Thank you for the opportunity to submit a few thoughts on my great grandfather, Edmond Maclin DeVall, sheriff of Jones County, Mississippi, during the Civil War. I read with great interest both of your books. I certainly do have a different perspective on the Civil War in Jones County as a result of your research and dedication to making sure that “the truth” is revealed. What seems very clear to me after reading the books is that there was no “solid south” and that within families and among in-laws, there was great passion about the war and over the need to fight it.

 Edmond Maclin DeVall (b. 1829 in SC) came to Jones County from South Carolina. His father, Neri B. DeVall, died intestate in 1845 in Edgefield District, and his widow, Mary (Truwit) DeVall came to Jones County with three sons and two daughters,  The eldest, Mary Elizabeth DeVall, married Hiram Anderson (son of Isaac)* in 1846. Edmond Maclin, being the eldest son, was given great responsibilities and by 1846 was already buying property in Jones County from Drury Bynum. In the 1850 census of Jones County, his mother lists real estate worth $350. Her brother, William Truwit of Mobile, bought 300 acres from Allen Anderson in “Old Town,” very near the Bynum Cemetery and the Anderson-Minter Cemetery. The 1853 state census of Jones Co lists Edmond Maclin as living with 2 males and 1 female. I can only assume his mother had died. He was 23 or 24 years old and had three siblings: Edward C., age 13; Melvoe Emily, age 11, and Charles N. age 9.

 My father, Leslie Coombs DeVall, Jr., (b. 1919-Ms) always talked about the importance of owning property. He said that his father stressed that you could lose your job or your money, but if you had land, you had roots. My grandfather surely must have had that reinforced from his father, Edmond Maclin. My father used to also speak about his grandfather being sheriff of Jones County during the Civil War and how he had to keep law and order against that band of “outlaws and thieves that caused so much trouble for the good people of Jones County.” My grandmother (Ethel Freeman DeVall) also told me on repeated occasions “that ole Newt Knight surely did stir up a lot of trouble in Jones County.” My grandmother was from Alabama and did not even arrive in Ellisville until 1898. However, I am sure she reflected the thinking of some of the citizens of Jones County as well as that of her future father-in-law.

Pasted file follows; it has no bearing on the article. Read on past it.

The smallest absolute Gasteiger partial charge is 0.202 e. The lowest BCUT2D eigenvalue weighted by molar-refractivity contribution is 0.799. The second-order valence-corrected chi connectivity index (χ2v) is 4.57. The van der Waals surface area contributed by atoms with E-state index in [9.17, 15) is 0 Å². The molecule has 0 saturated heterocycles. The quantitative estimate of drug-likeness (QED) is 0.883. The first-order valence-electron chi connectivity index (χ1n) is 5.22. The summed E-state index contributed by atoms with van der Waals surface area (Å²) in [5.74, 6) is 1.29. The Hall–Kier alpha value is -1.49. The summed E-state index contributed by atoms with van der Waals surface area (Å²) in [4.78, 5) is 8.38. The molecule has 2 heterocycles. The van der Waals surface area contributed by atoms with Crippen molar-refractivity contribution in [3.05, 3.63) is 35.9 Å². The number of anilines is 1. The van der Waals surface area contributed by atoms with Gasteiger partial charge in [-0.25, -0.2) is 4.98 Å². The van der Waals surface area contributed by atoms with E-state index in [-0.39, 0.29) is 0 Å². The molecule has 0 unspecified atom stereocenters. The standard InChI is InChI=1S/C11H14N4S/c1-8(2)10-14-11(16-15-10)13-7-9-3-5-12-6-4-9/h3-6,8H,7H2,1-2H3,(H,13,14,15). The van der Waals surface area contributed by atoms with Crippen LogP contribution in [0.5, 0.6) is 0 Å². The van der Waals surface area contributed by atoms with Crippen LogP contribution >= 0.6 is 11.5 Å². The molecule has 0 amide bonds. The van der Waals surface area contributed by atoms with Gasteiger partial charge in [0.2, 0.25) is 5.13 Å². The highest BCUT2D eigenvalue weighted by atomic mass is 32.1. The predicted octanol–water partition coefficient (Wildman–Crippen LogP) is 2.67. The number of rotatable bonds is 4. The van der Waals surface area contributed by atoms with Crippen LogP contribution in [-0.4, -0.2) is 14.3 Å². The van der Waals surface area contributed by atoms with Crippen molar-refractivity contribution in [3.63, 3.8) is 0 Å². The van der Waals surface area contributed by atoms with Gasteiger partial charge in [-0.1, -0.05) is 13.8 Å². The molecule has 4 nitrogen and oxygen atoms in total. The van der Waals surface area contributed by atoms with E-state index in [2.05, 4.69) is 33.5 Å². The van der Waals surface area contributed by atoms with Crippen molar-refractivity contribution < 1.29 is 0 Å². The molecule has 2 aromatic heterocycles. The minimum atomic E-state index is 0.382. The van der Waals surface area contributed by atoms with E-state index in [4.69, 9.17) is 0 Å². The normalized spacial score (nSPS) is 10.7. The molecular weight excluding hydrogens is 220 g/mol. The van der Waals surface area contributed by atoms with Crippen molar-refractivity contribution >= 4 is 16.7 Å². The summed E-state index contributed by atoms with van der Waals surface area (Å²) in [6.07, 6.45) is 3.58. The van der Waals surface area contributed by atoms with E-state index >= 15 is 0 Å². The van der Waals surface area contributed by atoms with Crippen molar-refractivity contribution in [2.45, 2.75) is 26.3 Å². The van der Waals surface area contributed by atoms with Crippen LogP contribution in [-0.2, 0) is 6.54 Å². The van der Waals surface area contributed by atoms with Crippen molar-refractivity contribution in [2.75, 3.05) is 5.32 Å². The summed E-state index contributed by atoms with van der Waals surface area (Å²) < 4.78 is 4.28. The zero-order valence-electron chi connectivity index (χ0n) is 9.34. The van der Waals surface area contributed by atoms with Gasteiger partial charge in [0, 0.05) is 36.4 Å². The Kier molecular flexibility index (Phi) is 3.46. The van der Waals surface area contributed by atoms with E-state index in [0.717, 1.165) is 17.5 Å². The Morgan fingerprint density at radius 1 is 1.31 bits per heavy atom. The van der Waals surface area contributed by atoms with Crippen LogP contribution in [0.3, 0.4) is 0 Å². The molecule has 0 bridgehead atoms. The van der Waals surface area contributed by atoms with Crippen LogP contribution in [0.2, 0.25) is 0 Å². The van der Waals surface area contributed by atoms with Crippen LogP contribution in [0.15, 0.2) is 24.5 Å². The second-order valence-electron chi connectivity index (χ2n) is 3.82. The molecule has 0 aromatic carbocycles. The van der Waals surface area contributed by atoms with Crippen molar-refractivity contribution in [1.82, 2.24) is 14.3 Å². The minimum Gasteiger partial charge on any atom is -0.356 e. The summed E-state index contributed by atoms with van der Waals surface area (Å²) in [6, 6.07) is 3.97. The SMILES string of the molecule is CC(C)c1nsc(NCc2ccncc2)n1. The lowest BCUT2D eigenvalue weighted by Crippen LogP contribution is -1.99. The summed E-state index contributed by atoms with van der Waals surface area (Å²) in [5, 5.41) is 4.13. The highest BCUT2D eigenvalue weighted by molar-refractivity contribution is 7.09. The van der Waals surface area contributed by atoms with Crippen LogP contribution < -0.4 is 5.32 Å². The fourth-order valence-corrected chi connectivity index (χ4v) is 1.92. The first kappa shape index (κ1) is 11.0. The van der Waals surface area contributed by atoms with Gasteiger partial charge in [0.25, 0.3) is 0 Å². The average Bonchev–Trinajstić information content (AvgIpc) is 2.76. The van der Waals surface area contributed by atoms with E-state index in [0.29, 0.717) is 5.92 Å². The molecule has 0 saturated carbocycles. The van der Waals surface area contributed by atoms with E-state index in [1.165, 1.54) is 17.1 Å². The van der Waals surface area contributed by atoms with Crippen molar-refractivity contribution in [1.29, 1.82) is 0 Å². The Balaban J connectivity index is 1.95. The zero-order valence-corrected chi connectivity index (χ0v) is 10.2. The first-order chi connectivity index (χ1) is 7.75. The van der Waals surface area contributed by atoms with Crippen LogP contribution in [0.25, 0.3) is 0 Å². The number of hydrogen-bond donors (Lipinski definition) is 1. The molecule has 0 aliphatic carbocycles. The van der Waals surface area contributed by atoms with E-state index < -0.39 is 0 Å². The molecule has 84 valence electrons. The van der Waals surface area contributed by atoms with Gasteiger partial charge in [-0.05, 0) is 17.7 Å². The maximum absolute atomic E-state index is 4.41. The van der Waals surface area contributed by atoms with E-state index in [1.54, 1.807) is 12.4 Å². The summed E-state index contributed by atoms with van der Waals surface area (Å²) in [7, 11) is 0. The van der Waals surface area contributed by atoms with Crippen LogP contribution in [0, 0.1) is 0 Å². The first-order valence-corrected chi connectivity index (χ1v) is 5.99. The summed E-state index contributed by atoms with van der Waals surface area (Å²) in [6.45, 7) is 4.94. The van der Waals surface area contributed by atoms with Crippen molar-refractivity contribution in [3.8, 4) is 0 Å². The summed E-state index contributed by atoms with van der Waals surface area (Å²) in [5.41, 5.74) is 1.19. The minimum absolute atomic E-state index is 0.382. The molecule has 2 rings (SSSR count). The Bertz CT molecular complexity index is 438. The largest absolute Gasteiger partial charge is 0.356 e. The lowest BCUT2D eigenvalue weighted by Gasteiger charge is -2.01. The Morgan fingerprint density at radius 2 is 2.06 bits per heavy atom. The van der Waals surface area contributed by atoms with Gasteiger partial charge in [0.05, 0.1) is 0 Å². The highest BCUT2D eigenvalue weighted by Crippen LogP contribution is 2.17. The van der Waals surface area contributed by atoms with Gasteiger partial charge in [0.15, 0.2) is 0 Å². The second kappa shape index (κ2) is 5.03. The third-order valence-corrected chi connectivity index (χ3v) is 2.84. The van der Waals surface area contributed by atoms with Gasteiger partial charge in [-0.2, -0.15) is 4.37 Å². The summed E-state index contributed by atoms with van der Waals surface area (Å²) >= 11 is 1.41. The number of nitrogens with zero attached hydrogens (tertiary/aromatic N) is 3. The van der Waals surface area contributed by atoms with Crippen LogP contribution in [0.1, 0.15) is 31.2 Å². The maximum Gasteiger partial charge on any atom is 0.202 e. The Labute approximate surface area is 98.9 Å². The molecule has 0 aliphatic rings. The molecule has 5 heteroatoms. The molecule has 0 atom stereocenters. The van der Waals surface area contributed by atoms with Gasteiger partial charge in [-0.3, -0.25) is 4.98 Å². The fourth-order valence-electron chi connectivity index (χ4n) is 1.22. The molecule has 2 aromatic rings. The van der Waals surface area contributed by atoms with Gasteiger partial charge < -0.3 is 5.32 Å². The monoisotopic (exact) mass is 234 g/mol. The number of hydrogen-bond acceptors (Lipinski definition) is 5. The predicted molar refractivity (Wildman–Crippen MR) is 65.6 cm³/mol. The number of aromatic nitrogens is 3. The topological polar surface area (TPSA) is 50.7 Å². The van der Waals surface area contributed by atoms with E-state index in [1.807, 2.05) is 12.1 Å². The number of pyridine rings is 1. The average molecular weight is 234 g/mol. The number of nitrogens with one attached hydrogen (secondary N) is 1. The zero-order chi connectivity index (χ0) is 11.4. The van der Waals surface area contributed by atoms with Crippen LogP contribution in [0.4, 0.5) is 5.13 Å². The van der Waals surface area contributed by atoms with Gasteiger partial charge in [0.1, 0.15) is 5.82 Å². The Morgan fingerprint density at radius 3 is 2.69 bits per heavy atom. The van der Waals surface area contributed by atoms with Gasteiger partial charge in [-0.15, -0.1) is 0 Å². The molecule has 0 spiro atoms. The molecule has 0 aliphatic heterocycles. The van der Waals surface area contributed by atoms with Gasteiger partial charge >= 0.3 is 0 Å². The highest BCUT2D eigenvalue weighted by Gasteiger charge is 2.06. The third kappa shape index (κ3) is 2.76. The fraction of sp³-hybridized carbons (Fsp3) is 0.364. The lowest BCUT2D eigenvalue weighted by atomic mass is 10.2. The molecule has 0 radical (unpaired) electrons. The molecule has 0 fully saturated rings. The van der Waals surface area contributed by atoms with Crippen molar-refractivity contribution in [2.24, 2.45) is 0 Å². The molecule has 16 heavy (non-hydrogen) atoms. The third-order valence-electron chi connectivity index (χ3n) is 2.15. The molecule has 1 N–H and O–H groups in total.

Edmond Maclin’s two brothers both served in the Civil War. Edward, at the age of 21 or 22, enlisted in Co. “C”, 7th Battalion, Ms Infantry, in May 1862 and died on Nov. 15, 1862, of wounds received at the Battle of Iuka. He left behind a wife, who I believe was Mary Ann Taylor (b 1839-Al), and a two-year-old son named John Knox DeVall. Both disappeared from records soon after his death. The 1860 census showed Edward to be a farmer with real estate valued at $250. His unmarried brother, Charles, was  still living with the family. Charles, at the age of 18, enlisted in CO “K,” 8th Ms Infantry, in May 1861 and served until he died at the Battle of Franklin in November of 1864. 

 Edmond Maclin’s sister, Melvoe Emily DeVall, married Hardy Parker, son of James Leander Parker* and Mary Anderson, in 1859. Shortly after, a group of Jones County citizens moved to Angelina County, Texas. Melvoe and Hardy Parker raised their family in Angelina County and Melvoe died in 1880 in child birth.

 I remember being raised with values related to integrity, honesty, loyalty to family and being a good citizen. My father did not think those values up in a vacuum. My grandfather provided for several families during the Great Depression in Jones Co and was a respected member of his community. Those values must have been something he learned from his father, Edmond Maclin DeVall. I am able to understand that he did not want to “recognize” a group of Jones County Scouts because he viewed them as being outside the law and not being good citizens. The fact that two of his brothers had died in the Civil War and a sister had left the county completely and moved to Texas probably only intensified his determination to dismiss the existence of citizens he viewed as deserters and outlaws. He experienced the Civil War deaths of two brothers who were poor farmers and yet did not come home, but stayed and fought.